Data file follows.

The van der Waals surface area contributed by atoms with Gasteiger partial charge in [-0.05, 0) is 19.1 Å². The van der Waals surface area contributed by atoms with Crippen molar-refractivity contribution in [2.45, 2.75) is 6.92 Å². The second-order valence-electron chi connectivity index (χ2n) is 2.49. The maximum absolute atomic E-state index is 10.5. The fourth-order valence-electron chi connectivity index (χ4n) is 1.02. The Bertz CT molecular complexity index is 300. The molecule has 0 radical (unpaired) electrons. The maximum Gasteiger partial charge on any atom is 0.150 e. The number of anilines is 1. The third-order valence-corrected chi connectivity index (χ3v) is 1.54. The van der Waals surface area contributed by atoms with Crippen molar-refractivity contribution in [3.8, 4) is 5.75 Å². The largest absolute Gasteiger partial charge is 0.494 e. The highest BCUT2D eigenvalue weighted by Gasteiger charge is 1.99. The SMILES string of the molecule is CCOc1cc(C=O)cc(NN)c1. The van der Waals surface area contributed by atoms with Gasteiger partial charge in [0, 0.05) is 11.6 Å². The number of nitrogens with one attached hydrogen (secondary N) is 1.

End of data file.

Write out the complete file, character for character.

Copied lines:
The van der Waals surface area contributed by atoms with Gasteiger partial charge in [-0.05, 0) is 19.1 Å². The van der Waals surface area contributed by atoms with Crippen molar-refractivity contribution in [2.45, 2.75) is 6.92 Å². The second-order valence-electron chi connectivity index (χ2n) is 2.49. The maximum absolute atomic E-state index is 10.5. The fourth-order valence-electron chi connectivity index (χ4n) is 1.02. The Bertz CT molecular complexity index is 300. The molecule has 0 radical (unpaired) electrons. The maximum Gasteiger partial charge on any atom is 0.150 e. The number of anilines is 1. The third-order valence-corrected chi connectivity index (χ3v) is 1.54. The van der Waals surface area contributed by atoms with Crippen molar-refractivity contribution in [3.8, 4) is 5.75 Å². The largest absolute Gasteiger partial charge is 0.494 e. The highest BCUT2D eigenvalue weighted by Gasteiger charge is 1.99. The SMILES string of the molecule is CCOc1cc(C=O)cc(NN)c1. The van der Waals surface area contributed by atoms with Gasteiger partial charge in [0, 0.05) is 11.6 Å². The number of nitrogens with one attached hydrogen (secondary N) is 1.